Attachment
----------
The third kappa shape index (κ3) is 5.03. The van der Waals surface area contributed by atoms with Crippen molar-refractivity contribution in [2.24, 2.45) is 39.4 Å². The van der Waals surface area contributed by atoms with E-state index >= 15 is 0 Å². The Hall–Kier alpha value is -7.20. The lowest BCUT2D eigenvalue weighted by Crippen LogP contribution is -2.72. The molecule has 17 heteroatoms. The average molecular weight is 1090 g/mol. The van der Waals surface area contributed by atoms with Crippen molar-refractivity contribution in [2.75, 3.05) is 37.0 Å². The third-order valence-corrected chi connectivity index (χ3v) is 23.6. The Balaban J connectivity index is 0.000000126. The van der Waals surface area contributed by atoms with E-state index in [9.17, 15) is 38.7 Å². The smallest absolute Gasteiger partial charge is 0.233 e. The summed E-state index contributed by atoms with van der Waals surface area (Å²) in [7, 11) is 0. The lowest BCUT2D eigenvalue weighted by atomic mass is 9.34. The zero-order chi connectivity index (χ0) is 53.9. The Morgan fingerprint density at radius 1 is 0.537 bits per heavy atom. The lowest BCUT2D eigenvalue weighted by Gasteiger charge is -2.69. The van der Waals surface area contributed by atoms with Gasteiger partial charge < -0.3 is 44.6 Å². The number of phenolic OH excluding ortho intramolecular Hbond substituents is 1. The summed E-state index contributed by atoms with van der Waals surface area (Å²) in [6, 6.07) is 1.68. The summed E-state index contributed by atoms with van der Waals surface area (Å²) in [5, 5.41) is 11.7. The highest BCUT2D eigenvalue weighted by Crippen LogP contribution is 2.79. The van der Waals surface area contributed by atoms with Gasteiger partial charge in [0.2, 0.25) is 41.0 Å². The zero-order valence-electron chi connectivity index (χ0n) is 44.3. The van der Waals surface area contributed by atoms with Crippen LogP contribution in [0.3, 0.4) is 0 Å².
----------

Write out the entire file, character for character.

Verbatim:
The third kappa shape index (κ3) is 5.03. The van der Waals surface area contributed by atoms with Crippen molar-refractivity contribution in [2.24, 2.45) is 39.4 Å². The van der Waals surface area contributed by atoms with E-state index >= 15 is 0 Å². The Hall–Kier alpha value is -7.20. The lowest BCUT2D eigenvalue weighted by Crippen LogP contribution is -2.72. The molecule has 17 heteroatoms. The average molecular weight is 1090 g/mol. The van der Waals surface area contributed by atoms with Crippen molar-refractivity contribution in [2.75, 3.05) is 37.0 Å². The third-order valence-corrected chi connectivity index (χ3v) is 23.6. The Balaban J connectivity index is 0.000000126. The van der Waals surface area contributed by atoms with E-state index in [9.17, 15) is 38.7 Å². The smallest absolute Gasteiger partial charge is 0.233 e. The summed E-state index contributed by atoms with van der Waals surface area (Å²) in [7, 11) is 0. The lowest BCUT2D eigenvalue weighted by atomic mass is 9.34. The zero-order chi connectivity index (χ0) is 53.9. The Morgan fingerprint density at radius 1 is 0.537 bits per heavy atom. The lowest BCUT2D eigenvalue weighted by Gasteiger charge is -2.69. The van der Waals surface area contributed by atoms with Gasteiger partial charge < -0.3 is 44.6 Å². The number of phenolic OH excluding ortho intramolecular Hbond substituents is 1. The summed E-state index contributed by atoms with van der Waals surface area (Å²) in [6, 6.07) is 1.68. The summed E-state index contributed by atoms with van der Waals surface area (Å²) in [5, 5.41) is 11.7. The highest BCUT2D eigenvalue weighted by Crippen LogP contribution is 2.79. The van der Waals surface area contributed by atoms with Gasteiger partial charge in [0.2, 0.25) is 41.0 Å². The zero-order valence-electron chi connectivity index (χ0n) is 44.3. The van der Waals surface area contributed by atoms with Crippen LogP contribution in [0.3, 0.4) is 0 Å².